Finding information

Jakobstad-Pietarsaari is a bi-lingual city of roughly 20,000 inhabitants on the west coast of Finland. The city library has carried out various information search projects with young people.

The goal of the Idefix project was to promote concrete forms of cooperation with the primary school and the library. The emphasis was on information searches with fifth- and ninth-grade students. Monica Borg-Sunabacka, director of the library’s children and adolescent section, and Anne Unkuri (BBA), acted as project managers.

“In daily library work, you notice that the pupils, those seeking information, need a lot of help in finding information. Few teachers are aware of the pupils’ abilities in finding information, the actual processes in obtaining information”.

The teachers’ motivation was closely linked to the project. A total of over one hundred teachers took part. Idéfix was implemented with the pupils by doing information searches for specified subjects. The objective was to make both teachers and students aware of the different phases involved in obtaining information.

“The project leaders went through a description of Dr. Carol Collier Kuhlhau’s information search process with the ninth-grade class.”

The teachers gave much positive feedback about the project. All of them had learned something new. Obstacles to learning were, for example, a selection of subjects, which were too difficult, or the presentation of too much information in one library visit. Library employees also learned much during the project – including the ways in which librarians are different from teachers.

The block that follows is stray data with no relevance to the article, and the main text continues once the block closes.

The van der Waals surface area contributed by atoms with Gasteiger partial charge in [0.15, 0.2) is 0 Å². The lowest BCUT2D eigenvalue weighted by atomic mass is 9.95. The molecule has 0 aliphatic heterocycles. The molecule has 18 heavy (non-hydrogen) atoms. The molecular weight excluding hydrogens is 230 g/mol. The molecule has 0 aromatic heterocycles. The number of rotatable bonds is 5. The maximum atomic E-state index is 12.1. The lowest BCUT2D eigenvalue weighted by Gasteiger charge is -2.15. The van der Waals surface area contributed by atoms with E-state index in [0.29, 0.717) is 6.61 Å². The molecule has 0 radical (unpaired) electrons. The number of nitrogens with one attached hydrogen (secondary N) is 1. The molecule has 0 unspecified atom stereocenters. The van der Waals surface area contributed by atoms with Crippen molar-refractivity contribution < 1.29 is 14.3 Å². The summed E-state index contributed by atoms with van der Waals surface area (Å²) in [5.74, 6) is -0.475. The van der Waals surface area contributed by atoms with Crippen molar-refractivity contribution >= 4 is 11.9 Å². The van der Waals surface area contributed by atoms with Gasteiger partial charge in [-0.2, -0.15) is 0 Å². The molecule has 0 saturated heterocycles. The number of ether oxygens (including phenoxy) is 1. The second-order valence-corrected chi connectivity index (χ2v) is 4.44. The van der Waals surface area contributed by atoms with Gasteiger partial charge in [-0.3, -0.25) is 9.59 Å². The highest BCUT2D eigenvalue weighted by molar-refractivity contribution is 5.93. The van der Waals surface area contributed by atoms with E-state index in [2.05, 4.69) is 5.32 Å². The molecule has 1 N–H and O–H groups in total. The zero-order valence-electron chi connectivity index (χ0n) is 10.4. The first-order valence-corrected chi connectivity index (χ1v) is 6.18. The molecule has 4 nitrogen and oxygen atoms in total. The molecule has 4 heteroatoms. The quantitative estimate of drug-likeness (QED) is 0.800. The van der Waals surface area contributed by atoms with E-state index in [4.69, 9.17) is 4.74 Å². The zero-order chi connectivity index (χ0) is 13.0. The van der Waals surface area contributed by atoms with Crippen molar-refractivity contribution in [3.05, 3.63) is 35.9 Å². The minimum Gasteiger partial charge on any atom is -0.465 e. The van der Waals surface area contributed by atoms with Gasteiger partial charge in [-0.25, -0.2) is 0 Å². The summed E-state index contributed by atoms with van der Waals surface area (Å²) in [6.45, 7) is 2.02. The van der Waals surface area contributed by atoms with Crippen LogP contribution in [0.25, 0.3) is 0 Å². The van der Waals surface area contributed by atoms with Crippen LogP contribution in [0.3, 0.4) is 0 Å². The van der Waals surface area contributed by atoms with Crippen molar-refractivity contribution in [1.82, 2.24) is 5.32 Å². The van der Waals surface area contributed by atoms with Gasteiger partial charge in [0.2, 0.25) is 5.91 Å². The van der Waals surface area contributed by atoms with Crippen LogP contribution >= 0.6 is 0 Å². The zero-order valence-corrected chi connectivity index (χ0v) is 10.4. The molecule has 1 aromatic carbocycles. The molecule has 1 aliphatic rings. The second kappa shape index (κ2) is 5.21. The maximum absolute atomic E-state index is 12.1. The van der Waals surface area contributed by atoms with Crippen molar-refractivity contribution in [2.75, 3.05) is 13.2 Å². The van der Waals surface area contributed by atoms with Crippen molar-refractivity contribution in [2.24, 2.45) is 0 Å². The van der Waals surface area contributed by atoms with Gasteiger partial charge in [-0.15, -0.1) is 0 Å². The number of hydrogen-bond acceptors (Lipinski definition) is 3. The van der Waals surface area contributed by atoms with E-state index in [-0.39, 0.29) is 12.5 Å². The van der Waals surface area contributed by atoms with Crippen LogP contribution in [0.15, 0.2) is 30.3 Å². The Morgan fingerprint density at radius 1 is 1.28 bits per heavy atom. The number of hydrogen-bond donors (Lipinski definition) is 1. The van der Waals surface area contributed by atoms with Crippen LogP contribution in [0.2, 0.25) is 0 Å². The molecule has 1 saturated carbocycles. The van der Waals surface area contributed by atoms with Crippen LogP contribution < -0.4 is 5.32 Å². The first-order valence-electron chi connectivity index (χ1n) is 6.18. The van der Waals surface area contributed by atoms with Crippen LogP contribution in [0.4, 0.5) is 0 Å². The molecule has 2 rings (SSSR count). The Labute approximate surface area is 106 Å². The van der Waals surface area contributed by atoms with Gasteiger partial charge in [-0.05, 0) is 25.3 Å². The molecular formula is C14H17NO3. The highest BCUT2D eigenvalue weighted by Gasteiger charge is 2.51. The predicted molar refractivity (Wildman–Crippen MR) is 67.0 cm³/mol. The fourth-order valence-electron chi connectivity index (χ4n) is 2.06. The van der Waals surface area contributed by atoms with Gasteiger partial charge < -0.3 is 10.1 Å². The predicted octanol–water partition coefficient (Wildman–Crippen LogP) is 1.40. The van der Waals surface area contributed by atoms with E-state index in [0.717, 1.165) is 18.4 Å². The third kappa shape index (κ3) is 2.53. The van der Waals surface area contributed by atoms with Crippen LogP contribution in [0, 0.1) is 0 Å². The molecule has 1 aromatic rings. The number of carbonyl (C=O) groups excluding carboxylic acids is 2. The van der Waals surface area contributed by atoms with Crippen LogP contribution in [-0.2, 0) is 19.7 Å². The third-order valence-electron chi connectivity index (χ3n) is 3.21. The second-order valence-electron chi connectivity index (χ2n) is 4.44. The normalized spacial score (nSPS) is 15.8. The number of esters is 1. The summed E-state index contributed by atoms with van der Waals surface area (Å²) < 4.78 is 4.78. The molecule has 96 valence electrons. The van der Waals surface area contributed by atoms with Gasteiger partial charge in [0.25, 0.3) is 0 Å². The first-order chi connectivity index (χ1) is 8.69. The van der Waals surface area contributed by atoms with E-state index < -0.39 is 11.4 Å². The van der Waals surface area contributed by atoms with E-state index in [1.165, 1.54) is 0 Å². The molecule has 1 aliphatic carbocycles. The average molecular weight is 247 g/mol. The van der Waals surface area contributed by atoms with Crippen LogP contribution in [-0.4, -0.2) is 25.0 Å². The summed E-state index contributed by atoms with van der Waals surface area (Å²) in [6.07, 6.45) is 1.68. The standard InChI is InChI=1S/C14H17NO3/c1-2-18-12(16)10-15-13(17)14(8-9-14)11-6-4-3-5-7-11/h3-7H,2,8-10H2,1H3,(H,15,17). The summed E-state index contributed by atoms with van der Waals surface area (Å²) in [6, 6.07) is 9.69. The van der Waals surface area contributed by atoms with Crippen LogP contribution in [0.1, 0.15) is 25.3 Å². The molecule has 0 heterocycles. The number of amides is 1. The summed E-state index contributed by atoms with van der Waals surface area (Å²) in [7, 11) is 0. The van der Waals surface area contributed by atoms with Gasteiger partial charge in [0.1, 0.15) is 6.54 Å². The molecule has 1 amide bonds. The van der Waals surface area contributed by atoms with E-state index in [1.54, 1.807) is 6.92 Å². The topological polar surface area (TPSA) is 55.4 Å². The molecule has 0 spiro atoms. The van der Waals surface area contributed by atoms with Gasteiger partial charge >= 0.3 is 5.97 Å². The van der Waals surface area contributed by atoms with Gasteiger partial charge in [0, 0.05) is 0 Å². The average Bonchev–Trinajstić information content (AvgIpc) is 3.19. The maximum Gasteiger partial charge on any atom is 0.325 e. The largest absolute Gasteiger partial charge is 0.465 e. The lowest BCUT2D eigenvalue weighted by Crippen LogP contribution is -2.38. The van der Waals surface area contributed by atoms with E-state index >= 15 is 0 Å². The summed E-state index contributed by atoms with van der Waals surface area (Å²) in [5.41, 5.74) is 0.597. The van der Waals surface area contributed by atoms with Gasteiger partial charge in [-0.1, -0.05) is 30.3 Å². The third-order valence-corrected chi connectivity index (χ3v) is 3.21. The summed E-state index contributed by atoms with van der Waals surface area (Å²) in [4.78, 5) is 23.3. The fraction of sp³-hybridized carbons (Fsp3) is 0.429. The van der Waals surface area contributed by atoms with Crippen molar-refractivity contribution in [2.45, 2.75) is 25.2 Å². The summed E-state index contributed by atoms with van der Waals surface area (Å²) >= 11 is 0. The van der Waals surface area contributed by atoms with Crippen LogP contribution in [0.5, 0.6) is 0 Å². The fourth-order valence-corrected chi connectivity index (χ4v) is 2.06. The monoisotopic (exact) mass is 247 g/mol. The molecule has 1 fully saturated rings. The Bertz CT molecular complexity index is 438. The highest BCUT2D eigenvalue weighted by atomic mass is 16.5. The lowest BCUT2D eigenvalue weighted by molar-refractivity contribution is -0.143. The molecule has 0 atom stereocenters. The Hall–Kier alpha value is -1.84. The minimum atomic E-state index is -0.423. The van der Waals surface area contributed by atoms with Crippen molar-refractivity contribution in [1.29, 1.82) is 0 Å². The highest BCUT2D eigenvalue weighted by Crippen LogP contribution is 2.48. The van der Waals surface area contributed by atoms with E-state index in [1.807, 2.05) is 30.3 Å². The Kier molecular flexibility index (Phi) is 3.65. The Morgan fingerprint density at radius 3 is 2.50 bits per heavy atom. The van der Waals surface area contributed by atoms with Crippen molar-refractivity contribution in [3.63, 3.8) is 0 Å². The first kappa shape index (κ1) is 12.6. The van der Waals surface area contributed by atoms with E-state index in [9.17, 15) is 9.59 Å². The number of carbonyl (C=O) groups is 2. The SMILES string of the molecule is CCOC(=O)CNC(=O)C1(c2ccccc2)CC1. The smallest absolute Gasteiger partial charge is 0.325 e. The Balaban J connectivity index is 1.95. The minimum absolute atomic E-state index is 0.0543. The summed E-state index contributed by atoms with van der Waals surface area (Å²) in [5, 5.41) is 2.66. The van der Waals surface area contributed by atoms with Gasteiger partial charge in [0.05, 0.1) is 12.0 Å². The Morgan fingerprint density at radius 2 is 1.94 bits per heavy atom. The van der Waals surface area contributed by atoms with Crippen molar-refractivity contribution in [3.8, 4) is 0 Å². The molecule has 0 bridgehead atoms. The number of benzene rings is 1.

“The approach and methods of teachers and librarians are different,” says researcher Louise Limberg. Unkuri and Borg-Sunabacka explain, “Students communicate with a teacher in a different way from communicating with a librarian. Librarians go forward in an information search and think about different search methods and possible alternative answers together with the pupil. Teachers seldom see the whole process of obtaining information, they want to control what the pupil is doing. These different methods can cause misunderstandings between librarians and teachers, but they can also complement one another.”

“In instruction on library use and information searches nowadays, we note how important it is to teach the basics over and over again,” Anne Unkuri and Monica Borg-Sunabacka comment.

According to them, a prerequisite of teaching about information searches is that teachers and librarians maintain trust and respect for one another’s professional skills.

Mervi Heikkilä

Library Director
Nurmo municipal library
mervi.heikkila AT nurmo.fi

Translated by Turun Täyskäännös

Director of libraries, Seinäjoki